Native L2TP/IPSec functionality is included with MS Windows and MacOS, and compatibility reaches all the way back to Windows 2000. Users should experience few problems when combining the VPN protocol with computers or routers.

TLS is browser based. It works with all major web browsers, but can only be used with web connections. This makes it less useful for installing on routers or protecting enterprise networks, but does make SSL/TLS useful for remote working connections.

Which VPN protocol should you use and when?

VPN protocols comparison table



  • Excellent compatibility with Windows, Linux and MacOS
  • Easy pairing with IPSec for 256-bit encryption


  • Lacks encryption on its own
  • Supported by relatively few modern VPNs
  • Slow speeds due to double encapsulation in L2TP/IPSec mode
  • Easily blocked by firewalls

Use Cases:

  • Basic networking situations with a wide variety of devices and operating systems
  • Use with legacy software where security is not a priority

Misuse Cases:

  • Bypassing firewalls and protecting sensitive data
  • Bandwidth heavy activities



  • Uses 256-bit AES encryption
  • ESP and public keys anonymize user identities effectively
  • Operates at network layer, visible to all applications


  • Encryption may have been compromised by the NSA
  • Often blocked by firewalls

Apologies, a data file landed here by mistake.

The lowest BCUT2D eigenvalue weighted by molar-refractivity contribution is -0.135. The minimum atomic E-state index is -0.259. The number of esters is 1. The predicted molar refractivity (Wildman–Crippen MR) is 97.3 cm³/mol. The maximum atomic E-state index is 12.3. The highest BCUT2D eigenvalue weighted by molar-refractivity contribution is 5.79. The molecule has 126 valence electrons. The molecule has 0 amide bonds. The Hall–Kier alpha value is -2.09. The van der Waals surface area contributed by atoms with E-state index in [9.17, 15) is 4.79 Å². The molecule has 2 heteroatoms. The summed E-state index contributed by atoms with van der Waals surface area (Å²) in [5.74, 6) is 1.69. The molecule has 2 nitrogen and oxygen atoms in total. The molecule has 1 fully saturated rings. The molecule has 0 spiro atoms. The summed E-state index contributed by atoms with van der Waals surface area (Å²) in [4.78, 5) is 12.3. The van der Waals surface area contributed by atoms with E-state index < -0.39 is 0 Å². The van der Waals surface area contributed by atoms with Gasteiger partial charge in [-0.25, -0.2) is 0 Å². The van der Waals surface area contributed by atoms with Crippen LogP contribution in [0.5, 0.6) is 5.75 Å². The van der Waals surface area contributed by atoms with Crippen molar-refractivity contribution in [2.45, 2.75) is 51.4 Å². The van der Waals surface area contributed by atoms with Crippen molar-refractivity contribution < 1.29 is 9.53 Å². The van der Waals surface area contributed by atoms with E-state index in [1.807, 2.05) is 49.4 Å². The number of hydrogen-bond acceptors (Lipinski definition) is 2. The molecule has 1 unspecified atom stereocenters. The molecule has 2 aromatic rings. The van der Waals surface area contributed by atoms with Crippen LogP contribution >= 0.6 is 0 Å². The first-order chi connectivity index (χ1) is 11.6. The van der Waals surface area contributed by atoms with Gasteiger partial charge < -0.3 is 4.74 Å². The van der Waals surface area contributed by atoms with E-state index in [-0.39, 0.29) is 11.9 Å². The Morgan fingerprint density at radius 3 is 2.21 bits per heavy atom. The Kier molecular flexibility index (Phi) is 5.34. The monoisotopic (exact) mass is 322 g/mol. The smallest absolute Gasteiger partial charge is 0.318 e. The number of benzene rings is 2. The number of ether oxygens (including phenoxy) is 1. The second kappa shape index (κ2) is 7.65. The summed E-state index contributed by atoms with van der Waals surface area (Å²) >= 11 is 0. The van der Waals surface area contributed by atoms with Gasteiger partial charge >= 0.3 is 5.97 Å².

• Wide access range may put data at risk
  • High data usage due to double encapsulation

Use Cases:

  • Building site-to-site VPNs

Misuse Cases:

  • High-security data transmission
  • Reliably traversing firewalls



  • Works well with web applications and browsers
  • Good choice for always-on VPNs
  • Suited to clientless setups
  • Secure AES 256-bit encryption
  • Use of Port 443 means TLS can pass through most firewalls


  • Inflexible as TLS only works with browser-based services
  • Long negotiation times can reduce speed
  • Linked to man-in-the-middle attacks
  • Higher data consumption than recent alternatives

Use Cases:

  • Applying VPN protection to web applications and browser traffic
  • Always-on clientless VPN setups

Misuse Cases:

  • General network protection beyond browser activity
  • High bandwidth data transmission